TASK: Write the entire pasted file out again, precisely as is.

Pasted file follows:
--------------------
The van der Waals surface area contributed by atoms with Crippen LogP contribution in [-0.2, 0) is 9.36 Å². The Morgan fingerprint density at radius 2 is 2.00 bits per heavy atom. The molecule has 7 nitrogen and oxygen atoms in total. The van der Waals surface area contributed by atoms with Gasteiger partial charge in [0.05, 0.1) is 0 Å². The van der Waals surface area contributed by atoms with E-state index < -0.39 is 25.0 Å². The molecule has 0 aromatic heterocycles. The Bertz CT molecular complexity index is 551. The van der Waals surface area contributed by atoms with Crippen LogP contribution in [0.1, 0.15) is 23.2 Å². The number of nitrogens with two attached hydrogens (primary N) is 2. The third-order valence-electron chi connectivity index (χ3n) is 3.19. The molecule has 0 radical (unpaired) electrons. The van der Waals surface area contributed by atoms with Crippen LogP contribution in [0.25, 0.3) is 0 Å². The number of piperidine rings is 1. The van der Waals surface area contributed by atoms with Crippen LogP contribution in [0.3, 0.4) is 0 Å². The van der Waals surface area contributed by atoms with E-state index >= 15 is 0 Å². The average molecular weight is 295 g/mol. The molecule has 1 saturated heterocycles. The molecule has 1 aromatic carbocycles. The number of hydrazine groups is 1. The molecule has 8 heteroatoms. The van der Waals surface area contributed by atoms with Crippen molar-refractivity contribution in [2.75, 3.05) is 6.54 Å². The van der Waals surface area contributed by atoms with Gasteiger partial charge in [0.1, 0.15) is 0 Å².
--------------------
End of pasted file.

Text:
The van der Waals surface area contributed by atoms with Crippen LogP contribution in [-0.2, 0) is 9.36 Å². The Morgan fingerprint density at radius 2 is 2.00 bits per heavy atom. The molecule has 7 nitrogen and oxygen atoms in total. The van der Waals surface area contributed by atoms with Gasteiger partial charge in [0.05, 0.1) is 0 Å². The van der Waals surface area contributed by atoms with E-state index < -0.39 is 25.0 Å². The molecule has 0 aromatic heterocycles. The Bertz CT molecular complexity index is 551. The van der Waals surface area contributed by atoms with Crippen LogP contribution in [0.1, 0.15) is 23.2 Å². The number of nitrogens with two attached hydrogens (primary N) is 2. The third-order valence-electron chi connectivity index (χ3n) is 3.19. The molecule has 0 radical (unpaired) electrons. The van der Waals surface area contributed by atoms with Crippen LogP contribution in [0.25, 0.3) is 0 Å². The number of piperidine rings is 1. The van der Waals surface area contributed by atoms with Crippen LogP contribution in [0.3, 0.4) is 0 Å². The van der Waals surface area contributed by atoms with E-state index >= 15 is 0 Å². The average molecular weight is 295 g/mol. The molecule has 1 saturated heterocycles. The molecule has 1 aromatic carbocycles. The number of hydrazine groups is 1. The molecule has 8 heteroatoms. The van der Waals surface area contributed by atoms with Crippen molar-refractivity contribution in [2.75, 3.05) is 6.54 Å². The van der Waals surface area contributed by atoms with Gasteiger partial charge in [0.1, 0.15) is 0 Å².